On a now closed topic on portability, Paul wrote:
Sorry, we’re not currently planning making another portable version of the application. eM Client is an offline client that needs to be activated on each computer where the application is installed, the installation takes about 5 minutes, so we believe there’s no need for a portable release.
The reason for a portable release is at least partly because, for some users, we do not want _any_ installation, no matter how simple. We want to take our information with us, and leave no traces. For example, if using a PC at an Internet cafe or similar. I do it because I have an external hard drive that I can plug into my work laptop and have nothing personal on that machine. It’s not about the installation, it’s about privacy.
OK, you don’t want to do it, maybe it messes up your licensing. So say that, don’t come out with nonsense reasons that show you do not understand the demand.
Sorry Keith - I agree with Paul (eM Client) here. Do you also want a portable version of Outlook? Are you posting in Microsoft forums for them to do that? eM Client has their licensing model and they (as far as I can tell) have not forced anyone to buy their product. They offer pretty darned impressive support for “free” users and even better support for Pro users.
Your argument for "… leave no traces. For example, if using a PC at an Internet café of similar… " is the definition of webmail. Especially those webmail interfaces that have settings for “I am at a public computer”. Full mail clients are just not designed for that (I know of no others).
So again, sorry, but Paul’s comments were not “nonsense reasons”, they were actually pretty industry standard approaches to investing in and building a software package, and then monetizing it in an effective and supportive manner. Just my 2 cents.
Paul’s comments were fine for explaining why they won’t build a portable client, they are nonsense in terms of explaining why such a client is not needed, which is what he wrote. I currently use Thunderbird portable, which leaves no trace, integrates a calendar and tasks, but is starting to look old. So such clients do exist and there is a demand.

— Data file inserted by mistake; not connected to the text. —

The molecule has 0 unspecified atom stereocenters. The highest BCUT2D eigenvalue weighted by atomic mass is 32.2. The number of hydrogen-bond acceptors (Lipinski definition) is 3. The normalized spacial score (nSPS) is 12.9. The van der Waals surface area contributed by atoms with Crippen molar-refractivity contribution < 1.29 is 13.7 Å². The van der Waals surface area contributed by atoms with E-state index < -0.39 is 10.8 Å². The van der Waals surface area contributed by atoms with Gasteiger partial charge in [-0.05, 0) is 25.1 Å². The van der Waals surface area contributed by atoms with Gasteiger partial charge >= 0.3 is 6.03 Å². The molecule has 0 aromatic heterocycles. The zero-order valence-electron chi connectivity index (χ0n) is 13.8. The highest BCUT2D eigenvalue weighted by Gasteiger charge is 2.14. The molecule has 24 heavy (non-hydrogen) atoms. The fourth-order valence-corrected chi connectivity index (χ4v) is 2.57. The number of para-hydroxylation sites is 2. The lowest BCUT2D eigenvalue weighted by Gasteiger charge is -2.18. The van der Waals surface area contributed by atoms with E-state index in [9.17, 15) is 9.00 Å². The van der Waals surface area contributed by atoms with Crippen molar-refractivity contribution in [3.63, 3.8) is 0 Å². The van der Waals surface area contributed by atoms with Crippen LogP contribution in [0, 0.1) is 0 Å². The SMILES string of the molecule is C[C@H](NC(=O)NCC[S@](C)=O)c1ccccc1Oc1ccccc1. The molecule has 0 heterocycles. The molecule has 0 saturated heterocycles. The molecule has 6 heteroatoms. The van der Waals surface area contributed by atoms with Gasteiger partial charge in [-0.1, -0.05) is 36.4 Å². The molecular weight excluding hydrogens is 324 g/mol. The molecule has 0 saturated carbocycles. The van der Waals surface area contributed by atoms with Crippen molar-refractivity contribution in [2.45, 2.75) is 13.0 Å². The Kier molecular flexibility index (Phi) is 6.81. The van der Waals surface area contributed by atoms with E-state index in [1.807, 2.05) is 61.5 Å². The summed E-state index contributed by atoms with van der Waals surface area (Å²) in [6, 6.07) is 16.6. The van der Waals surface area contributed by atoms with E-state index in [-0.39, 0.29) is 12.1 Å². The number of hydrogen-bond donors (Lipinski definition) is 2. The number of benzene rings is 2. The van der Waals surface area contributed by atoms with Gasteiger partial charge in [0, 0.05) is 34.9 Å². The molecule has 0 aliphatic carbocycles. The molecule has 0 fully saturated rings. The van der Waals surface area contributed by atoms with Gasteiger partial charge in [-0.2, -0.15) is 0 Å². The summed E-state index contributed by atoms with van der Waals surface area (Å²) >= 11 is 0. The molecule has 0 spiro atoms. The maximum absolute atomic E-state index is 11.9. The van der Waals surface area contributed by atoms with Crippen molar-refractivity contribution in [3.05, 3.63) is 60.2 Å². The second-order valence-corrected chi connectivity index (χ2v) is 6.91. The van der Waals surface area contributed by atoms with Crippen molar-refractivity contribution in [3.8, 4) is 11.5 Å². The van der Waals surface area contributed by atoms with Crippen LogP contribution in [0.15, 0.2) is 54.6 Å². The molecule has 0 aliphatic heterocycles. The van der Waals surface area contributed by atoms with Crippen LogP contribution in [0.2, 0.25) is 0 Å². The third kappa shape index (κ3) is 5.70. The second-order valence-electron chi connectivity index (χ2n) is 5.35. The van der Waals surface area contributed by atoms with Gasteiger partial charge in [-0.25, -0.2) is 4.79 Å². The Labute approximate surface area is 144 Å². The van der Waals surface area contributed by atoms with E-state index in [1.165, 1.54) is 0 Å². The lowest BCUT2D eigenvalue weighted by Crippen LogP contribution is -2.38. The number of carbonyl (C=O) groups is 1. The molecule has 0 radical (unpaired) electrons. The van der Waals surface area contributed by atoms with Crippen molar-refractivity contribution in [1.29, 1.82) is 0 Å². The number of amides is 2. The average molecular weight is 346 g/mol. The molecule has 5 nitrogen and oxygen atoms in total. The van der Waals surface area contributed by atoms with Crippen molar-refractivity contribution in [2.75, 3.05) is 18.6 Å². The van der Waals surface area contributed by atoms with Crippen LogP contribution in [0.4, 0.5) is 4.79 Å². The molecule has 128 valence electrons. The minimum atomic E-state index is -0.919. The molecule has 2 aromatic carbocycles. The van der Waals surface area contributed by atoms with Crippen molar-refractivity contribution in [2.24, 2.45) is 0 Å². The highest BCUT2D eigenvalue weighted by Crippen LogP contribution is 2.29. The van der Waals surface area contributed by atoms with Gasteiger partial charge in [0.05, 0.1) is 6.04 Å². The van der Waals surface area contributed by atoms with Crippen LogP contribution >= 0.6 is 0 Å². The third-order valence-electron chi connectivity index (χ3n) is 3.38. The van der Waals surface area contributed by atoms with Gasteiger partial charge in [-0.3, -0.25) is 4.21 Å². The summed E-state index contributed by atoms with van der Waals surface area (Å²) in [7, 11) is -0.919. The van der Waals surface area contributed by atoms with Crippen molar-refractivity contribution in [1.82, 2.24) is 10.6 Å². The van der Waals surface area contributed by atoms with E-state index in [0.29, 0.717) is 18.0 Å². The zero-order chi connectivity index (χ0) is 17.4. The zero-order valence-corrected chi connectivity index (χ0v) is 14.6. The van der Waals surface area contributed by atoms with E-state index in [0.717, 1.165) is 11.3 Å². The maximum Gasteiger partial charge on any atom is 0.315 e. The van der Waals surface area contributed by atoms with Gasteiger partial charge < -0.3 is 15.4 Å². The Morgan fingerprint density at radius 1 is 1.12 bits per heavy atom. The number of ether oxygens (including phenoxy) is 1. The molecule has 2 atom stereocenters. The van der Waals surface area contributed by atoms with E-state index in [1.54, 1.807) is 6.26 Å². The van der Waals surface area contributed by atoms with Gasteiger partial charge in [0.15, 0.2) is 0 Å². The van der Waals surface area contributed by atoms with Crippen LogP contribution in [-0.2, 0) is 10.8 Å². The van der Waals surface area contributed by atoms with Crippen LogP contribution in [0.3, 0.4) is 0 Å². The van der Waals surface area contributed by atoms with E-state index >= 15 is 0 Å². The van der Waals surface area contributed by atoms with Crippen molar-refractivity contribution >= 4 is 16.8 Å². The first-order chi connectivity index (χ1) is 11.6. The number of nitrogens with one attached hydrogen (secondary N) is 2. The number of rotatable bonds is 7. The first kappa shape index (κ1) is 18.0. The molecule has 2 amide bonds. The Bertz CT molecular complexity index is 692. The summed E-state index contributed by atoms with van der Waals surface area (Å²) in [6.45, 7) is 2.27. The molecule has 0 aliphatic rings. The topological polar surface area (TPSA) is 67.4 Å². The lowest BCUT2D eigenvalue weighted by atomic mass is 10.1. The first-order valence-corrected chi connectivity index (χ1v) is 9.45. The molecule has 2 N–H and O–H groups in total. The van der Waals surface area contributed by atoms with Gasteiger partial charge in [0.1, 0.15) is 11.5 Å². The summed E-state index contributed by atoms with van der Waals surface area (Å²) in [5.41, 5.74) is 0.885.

I too think there is a reasonable demand of a portable version as like me I’ve got about six or seven email accounts using different providers and hence different web portals to check my daily e-mails.
When at home I use emClient when at work I have to use those mentioned portal one by another. If I simply could run emClient from my memory stick I would be a lot faster.
Just to be clear, I’m not criticizing their decision, it’s theirs to make. And, yes, I would love a portable Outlook. There are licensing solutions that would enable a portable version to be made (I have portable versions of licensed programs), but I again respect the decision not to look into those - I’m sure it would not be trivial to change what they currently have.
No worries Keith. These are great discussions/debates to have and probably good for the eM Client folks to hear. There are similarly engaged debates about the licensing model of “per device” vs “per user” (one license for me to use on several of my own devices). But it is indeed their decision to make and as always, it’s hard to please everyone!
As suggested earlier, unfortunately we do not believe there’s a space for portable client at the moment - past releases of eM Client could be run from an external memory such as your external hard drive or memory stick. But unfortunately we no longer develop this release and currently we’re not planning on making eM Client available on external hard drives - license will be always required when installed on an external drive.
You can use this command line to install eM Client on a different drive - however licensing will require you to sign in on each run most likely. eM Client has about 50MB after it’s installed, even when using the application in multiple environments, we believe this is a sufficient light weight installations that can do without a portable version.
Hope you understand,